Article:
Rigor and Relevance
Mens et Manus, the mind and the hand “reflects the educational ideals of MIT’s founders who were promoting, above all, education for practical application.” In marketing, we often translate the motto as rigor and relevance. The dual focus is important.
MIT, the MIT Sloan School, and the Marketing Group at MIT share the ideals that our research should use the best state-of-the-art methods to the highest degree of rigor to solve problems that matter. We are proud that our research has changed and influenced theory, that our research has addressed important and relevant topics, and that our research has been adopted by industry.
Our group was founded by John D.C. Little, who developed one of the foundational laws of queuing theory (Little’s Law), who established guidelines for marketing models, and who pioneered UPC analysis. The group was straightened by Glen Urban and Al Silk whose “Assessor” paper founded the laboratory-test-market industry while winning two long-term contribution awards (O’Dell) at the Journal of Marketing Research. For over fifty years, continuing today, the marketing group at MIT Sloan has published top-journal papers that address both theory and practical relevant problems. Contemporary examples include research on:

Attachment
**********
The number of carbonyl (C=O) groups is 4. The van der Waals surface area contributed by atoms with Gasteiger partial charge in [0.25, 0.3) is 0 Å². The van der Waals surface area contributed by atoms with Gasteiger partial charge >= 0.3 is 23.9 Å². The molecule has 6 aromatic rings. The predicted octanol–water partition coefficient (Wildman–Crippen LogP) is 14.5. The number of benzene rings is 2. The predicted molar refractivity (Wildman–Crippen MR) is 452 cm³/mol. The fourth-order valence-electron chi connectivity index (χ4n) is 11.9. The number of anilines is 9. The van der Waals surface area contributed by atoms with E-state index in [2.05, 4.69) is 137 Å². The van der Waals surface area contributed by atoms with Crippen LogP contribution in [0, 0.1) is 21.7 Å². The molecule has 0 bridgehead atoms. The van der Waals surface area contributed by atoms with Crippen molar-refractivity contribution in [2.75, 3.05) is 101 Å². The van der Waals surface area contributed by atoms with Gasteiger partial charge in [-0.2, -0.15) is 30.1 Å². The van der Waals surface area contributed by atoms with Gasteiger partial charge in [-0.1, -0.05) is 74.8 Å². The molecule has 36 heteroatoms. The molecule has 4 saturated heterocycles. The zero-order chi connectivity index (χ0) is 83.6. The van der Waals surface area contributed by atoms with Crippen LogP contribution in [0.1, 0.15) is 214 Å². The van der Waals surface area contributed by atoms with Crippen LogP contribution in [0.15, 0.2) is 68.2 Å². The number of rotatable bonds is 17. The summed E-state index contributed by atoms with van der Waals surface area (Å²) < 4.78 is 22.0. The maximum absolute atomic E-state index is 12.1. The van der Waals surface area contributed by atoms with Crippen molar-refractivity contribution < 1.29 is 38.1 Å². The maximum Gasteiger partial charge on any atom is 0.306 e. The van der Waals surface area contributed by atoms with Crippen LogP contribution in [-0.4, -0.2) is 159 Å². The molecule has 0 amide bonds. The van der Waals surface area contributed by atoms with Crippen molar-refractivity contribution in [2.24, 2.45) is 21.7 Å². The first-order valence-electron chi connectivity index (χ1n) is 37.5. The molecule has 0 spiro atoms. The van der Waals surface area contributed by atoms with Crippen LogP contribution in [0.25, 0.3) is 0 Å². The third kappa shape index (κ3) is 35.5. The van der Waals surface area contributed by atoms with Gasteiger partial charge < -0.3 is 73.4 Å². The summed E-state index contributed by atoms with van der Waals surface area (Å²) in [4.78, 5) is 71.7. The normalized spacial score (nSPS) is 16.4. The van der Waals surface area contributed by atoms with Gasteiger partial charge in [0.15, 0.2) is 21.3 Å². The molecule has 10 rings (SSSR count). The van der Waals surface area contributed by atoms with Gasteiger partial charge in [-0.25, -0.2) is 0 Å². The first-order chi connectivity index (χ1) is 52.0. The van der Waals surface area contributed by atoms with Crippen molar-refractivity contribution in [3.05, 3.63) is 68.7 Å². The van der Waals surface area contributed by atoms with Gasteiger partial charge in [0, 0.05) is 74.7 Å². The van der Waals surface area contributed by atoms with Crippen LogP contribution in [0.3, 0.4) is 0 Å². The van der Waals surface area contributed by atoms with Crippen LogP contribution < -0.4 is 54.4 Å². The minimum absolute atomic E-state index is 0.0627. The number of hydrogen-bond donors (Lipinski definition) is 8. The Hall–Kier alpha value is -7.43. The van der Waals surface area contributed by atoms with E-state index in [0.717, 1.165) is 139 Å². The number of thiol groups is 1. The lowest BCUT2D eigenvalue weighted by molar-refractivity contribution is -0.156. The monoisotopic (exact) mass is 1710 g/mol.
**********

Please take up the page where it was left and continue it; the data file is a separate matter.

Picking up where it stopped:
- misinformation and social media that is getting tested and implemented by technology companies
- preference learning to improve demand forecasting with A/B experiments
- machine learning to bring marketing ideas to recommendation systems, to identify the voice of the customer, to improved aesthetics, and to help firms manage returns
- restrictions on advertising and how they impact consumer search
The MIT faculty and PhD students choose big problems and address them using methods that apply to the chosen problems and more broadly. Examples include:
- peer effects, contagion, and interventions in networks (often via digital field experiments)
- experimental design and quasi-experimental design combined with statistical machine learning for causal inference
- Markov states and reinforcement learning to choose the best dynamic marketing policies
- theoretical models of firms’ decision to build their own in-house advertising agencies
- information drawn from big data on text, images, and video
A Respect for All Viewpoints and Methods